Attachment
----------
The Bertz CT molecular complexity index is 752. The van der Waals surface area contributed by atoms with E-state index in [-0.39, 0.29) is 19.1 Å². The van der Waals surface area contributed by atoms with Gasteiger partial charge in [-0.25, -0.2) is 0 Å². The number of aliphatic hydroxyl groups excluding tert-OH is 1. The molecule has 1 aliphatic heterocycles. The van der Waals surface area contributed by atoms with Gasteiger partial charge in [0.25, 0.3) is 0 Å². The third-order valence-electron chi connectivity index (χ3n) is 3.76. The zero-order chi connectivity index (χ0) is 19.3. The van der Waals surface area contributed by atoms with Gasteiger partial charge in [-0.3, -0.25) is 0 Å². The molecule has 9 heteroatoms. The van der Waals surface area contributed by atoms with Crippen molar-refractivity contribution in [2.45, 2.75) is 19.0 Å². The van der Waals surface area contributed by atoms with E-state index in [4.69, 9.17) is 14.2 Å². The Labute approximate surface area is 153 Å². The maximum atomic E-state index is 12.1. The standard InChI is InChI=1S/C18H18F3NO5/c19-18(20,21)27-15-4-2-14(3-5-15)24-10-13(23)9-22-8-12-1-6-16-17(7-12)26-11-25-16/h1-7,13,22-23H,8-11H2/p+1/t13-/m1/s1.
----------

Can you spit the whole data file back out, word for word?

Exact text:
The Bertz CT molecular complexity index is 752. The van der Waals surface area contributed by atoms with E-state index in [-0.39, 0.29) is 19.1 Å². The van der Waals surface area contributed by atoms with Gasteiger partial charge in [-0.25, -0.2) is 0 Å². The number of aliphatic hydroxyl groups excluding tert-OH is 1. The molecule has 1 aliphatic heterocycles. The van der Waals surface area contributed by atoms with Gasteiger partial charge in [0.25, 0.3) is 0 Å². The third-order valence-electron chi connectivity index (χ3n) is 3.76. The zero-order chi connectivity index (χ0) is 19.3. The van der Waals surface area contributed by atoms with Gasteiger partial charge in [-0.3, -0.25) is 0 Å². The molecule has 9 heteroatoms. The van der Waals surface area contributed by atoms with Crippen molar-refractivity contribution in [2.45, 2.75) is 19.0 Å². The van der Waals surface area contributed by atoms with E-state index in [4.69, 9.17) is 14.2 Å². The Labute approximate surface area is 153 Å². The maximum atomic E-state index is 12.1. The standard InChI is InChI=1S/C18H18F3NO5/c19-18(20,21)27-15-4-2-14(3-5-15)24-10-13(23)9-22-8-12-1-6-16-17(7-12)26-11-25-16/h1-7,13,22-23H,8-11H2/p+1/t13-/m1/s1.